Improving the quality of delirium practices in a large Australian tertiary hospital: an evidence implementation initiative

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Siobhan Cody
Lucylynn Lizarondo
Alexa McArthur
Amy Barzen
Chris Ladera
Serafina Levak
Beth McAlary
Olivia Misa
Maria Senatore
Chrysafi Tsigounis
Joanne Taylor
Anna Thornton

Keywords

Delirium, evidence implementation, quality improvement, facilitation, audit and feedback

Abstract

Objective: The aim of the evidence implementation initiative was to improve the quality of care delivered to hospitalised patients at risk of, or with, delirium through the implementation of best practice recommendations. Background: Delirium is a prevalent serious medical condition that remains unrecognised or misdiagnosed in acute hospitals and is therefore left untreated. This paper reports on a hospital-wide quality improvement project which was undertaken in recognition of the Australian Delirium Clinical Care Standard and as a response to the cumulative rate of hospital-acquired delirium within a health organisation in New South Wales, Australia. Methods: The quality improvement project used the JBI (formerly known as Joanna Briggs Institute) evidence implementation framework. Briefly, the JBI evidence implementation approach is grounded in the audit, feedback and re-audit process along with a structured process for the identification and management of barriers to compliance with recommended clinical practices. Twelve nurses, who received support from external facilitators (implementation researchers), acted as delirium champions. Results: Baseline audit of 143 patient notes showed poor compliance (range 6% – 67%) to recommended practices relating to screening, assessment, prevention and management of delirium. Barriers analysis revealed nurse-related (eg. lack of knowledge) and organisational level factors (e.g. absence of a hospital-wide policy/procedure for delirium management). A multicomponent strategy was implemented by all delirium champions in their respective units/wards. Follow-up audit of 151 patient notes demonstrated significant improvements in compliance with best practice recommendations for all aspects of delirium care. Discussion: The quality improvement activity highlighted that education remains one of the most important and critical first steps in facilitating change in clinical practice. Critical to the success of the project was the collaborative approach of the delirium champions across various specialties, which allowed for the sharing of expertise, knowledge and consensus-based decision making. The facilitation provided by the delirium champions and external facilitators was also a vital ingredient for the successful implementation of evidence-based practices. Conclusion: The quality improvement activity has improved nurses’ screening and assessment of patients at risk of or with delirium, leading to improvements in its prevention and management. Collaborative efforts within the organization facilitated the development of a standardised, evidence-based tool for delirium screening, assessment, prevention and management, and staff education resources. Partnership with patients and/ or their families through education remains an area for ongoing improvement, as with discharge planning for patients with current or resolved delirium.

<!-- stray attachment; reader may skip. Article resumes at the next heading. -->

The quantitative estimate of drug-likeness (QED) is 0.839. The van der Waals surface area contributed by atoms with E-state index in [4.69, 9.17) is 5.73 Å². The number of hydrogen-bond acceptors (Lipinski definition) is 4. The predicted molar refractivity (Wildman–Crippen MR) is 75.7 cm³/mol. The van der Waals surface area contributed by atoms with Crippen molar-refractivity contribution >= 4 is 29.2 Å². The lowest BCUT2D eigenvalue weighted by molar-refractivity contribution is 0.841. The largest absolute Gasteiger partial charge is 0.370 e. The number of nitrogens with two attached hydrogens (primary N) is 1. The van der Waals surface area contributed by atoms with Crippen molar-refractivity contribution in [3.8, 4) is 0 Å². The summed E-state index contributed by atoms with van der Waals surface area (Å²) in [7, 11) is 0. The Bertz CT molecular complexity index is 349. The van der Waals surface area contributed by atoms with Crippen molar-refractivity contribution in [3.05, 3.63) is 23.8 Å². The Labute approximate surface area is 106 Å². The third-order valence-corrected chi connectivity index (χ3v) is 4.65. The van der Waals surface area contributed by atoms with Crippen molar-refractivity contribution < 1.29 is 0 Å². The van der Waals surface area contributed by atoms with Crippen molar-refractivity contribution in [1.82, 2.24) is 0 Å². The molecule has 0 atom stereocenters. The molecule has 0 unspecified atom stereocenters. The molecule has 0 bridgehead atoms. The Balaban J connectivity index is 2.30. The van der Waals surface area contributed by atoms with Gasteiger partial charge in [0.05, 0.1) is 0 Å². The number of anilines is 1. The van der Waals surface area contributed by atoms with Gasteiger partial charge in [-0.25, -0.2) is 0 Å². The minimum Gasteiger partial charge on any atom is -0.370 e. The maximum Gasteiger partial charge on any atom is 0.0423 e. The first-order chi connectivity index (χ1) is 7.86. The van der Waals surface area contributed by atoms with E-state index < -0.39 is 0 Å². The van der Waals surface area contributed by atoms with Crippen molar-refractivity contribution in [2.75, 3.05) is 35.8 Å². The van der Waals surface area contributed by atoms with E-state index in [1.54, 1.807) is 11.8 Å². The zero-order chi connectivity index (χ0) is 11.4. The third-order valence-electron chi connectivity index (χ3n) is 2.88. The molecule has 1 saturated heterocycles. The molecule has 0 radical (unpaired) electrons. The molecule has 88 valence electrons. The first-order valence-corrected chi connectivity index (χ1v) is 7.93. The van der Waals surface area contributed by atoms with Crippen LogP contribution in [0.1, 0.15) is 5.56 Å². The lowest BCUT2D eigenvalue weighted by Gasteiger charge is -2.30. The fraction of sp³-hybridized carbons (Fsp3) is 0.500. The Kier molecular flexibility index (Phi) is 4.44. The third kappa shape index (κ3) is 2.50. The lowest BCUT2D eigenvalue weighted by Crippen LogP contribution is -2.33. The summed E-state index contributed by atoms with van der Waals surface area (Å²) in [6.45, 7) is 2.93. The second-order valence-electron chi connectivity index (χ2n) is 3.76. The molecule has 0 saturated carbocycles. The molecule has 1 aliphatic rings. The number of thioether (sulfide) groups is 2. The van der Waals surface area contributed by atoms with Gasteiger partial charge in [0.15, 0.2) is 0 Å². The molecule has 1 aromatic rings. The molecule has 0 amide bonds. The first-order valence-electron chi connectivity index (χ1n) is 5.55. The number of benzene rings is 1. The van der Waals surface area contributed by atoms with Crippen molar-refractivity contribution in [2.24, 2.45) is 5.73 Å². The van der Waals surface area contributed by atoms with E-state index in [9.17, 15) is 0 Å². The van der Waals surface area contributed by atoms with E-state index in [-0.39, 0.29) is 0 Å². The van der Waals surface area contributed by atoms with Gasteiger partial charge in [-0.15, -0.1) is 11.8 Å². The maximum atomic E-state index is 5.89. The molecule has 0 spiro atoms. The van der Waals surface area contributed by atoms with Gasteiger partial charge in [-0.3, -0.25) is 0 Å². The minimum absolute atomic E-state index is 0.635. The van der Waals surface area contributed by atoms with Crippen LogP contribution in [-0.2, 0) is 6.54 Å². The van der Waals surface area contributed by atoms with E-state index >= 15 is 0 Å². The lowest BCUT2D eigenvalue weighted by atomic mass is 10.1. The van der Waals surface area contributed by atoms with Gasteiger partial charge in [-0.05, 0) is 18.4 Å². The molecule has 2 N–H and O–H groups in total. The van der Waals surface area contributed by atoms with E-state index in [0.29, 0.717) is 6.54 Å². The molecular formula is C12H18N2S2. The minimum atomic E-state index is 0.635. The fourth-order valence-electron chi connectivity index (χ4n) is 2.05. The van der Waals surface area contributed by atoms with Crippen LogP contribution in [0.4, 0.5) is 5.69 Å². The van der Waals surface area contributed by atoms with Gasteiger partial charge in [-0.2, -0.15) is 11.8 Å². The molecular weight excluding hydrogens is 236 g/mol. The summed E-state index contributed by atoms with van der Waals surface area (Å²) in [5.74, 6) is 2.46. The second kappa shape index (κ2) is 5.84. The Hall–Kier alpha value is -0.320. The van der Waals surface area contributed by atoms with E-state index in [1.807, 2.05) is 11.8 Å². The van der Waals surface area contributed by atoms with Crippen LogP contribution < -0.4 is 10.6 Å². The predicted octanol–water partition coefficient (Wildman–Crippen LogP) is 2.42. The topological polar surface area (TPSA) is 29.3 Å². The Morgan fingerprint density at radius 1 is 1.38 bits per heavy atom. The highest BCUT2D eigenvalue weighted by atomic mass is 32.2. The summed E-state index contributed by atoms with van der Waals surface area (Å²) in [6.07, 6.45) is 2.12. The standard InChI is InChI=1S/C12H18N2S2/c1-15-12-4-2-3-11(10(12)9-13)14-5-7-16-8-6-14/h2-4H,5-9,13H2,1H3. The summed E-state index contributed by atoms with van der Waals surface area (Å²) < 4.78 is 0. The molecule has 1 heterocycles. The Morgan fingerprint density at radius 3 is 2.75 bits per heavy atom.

What is already known about the topic?



  • Delirium care is a major challenge among healthcare practitioners and therefore the condition remains prevalent in many acute hospitals. In Australia, delirium has been identified as a high priority area for quality improvement. The Australian Commission on Safety and Quality in Health Care released the Delirium Clinical Care Standard to ensure that patients at risk of delirium are identified early and receive preventative strategies, and that those with delirium receive optimal treatment to address their condition.


What this paper adds:



  • This paper offers a detailed approach for evidence implementation to improve the quality of care delivered to hospitalised patients at risk of or with delirium. Key enablers were strong leadership support, sharing of experiences and knowledge, and the collective effort to problem solve and develop tools and resources for delirium.

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